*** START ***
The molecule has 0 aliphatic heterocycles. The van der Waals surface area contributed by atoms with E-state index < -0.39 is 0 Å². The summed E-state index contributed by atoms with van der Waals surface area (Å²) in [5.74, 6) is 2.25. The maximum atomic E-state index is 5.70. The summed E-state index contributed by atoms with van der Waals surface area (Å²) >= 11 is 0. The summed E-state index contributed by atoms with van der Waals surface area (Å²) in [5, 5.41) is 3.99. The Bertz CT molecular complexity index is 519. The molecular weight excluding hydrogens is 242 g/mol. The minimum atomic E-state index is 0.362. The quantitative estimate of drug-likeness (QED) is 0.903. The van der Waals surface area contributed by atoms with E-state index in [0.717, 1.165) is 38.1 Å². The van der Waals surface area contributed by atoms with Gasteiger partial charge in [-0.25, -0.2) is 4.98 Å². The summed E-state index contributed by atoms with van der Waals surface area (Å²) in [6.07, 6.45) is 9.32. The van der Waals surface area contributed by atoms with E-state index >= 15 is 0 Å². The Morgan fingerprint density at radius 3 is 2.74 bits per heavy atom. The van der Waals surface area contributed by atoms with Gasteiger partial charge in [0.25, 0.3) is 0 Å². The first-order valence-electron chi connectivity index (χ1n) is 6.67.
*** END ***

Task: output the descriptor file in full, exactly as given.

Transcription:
The molecule has 0 aliphatic heterocycles. The van der Waals surface area contributed by atoms with E-state index < -0.39 is 0 Å². The summed E-state index contributed by atoms with van der Waals surface area (Å²) in [5.74, 6) is 2.25. The maximum atomic E-state index is 5.70. The summed E-state index contributed by atoms with van der Waals surface area (Å²) >= 11 is 0. The summed E-state index contributed by atoms with van der Waals surface area (Å²) in [5, 5.41) is 3.99. The Bertz CT molecular complexity index is 519. The molecular weight excluding hydrogens is 242 g/mol. The minimum atomic E-state index is 0.362. The quantitative estimate of drug-likeness (QED) is 0.903. The van der Waals surface area contributed by atoms with E-state index in [0.717, 1.165) is 38.1 Å². The van der Waals surface area contributed by atoms with Gasteiger partial charge in [-0.25, -0.2) is 4.98 Å². The summed E-state index contributed by atoms with van der Waals surface area (Å²) in [6.07, 6.45) is 9.32. The van der Waals surface area contributed by atoms with E-state index >= 15 is 0 Å². The Morgan fingerprint density at radius 3 is 2.74 bits per heavy atom. The van der Waals surface area contributed by atoms with Gasteiger partial charge in [0.25, 0.3) is 0 Å². The first-order valence-electron chi connectivity index (χ1n) is 6.67.